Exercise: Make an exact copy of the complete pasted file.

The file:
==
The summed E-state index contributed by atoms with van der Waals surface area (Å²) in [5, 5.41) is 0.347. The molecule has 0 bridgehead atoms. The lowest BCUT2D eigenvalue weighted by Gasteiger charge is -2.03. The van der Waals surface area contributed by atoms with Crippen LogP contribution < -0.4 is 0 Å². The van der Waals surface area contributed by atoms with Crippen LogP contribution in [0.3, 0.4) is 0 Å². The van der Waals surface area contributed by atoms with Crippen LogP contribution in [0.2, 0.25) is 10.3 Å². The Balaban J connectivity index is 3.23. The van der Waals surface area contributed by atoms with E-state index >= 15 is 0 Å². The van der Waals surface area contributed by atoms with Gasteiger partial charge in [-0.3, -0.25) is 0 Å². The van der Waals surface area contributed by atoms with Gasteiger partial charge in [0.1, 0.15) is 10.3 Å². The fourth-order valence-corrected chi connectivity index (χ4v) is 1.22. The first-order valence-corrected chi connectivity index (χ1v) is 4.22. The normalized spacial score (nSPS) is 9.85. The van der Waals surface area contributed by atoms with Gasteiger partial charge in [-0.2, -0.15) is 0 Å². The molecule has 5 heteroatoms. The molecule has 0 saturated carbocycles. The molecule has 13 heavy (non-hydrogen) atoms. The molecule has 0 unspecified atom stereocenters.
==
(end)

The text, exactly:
The summed E-state index contributed by atoms with van der Waals surface area (Å²) in [5, 5.41) is 0.347. The molecule has 0 bridgehead atoms. The lowest BCUT2D eigenvalue weighted by Gasteiger charge is -2.03. The van der Waals surface area contributed by atoms with Crippen LogP contribution < -0.4 is 0 Å². The van der Waals surface area contributed by atoms with Crippen LogP contribution in [0.3, 0.4) is 0 Å². The van der Waals surface area contributed by atoms with Crippen LogP contribution in [0.2, 0.25) is 10.3 Å². The Balaban J connectivity index is 3.23. The van der Waals surface area contributed by atoms with E-state index >= 15 is 0 Å². The van der Waals surface area contributed by atoms with Gasteiger partial charge in [-0.3, -0.25) is 0 Å². The van der Waals surface area contributed by atoms with Gasteiger partial charge in [0.1, 0.15) is 10.3 Å². The fourth-order valence-corrected chi connectivity index (χ4v) is 1.22. The first-order valence-corrected chi connectivity index (χ1v) is 4.22. The normalized spacial score (nSPS) is 9.85. The van der Waals surface area contributed by atoms with Gasteiger partial charge in [-0.2, -0.15) is 0 Å². The molecule has 5 heteroatoms. The molecule has 0 saturated carbocycles. The molecule has 13 heavy (non-hydrogen) atoms. The molecule has 0 unspecified atom stereocenters.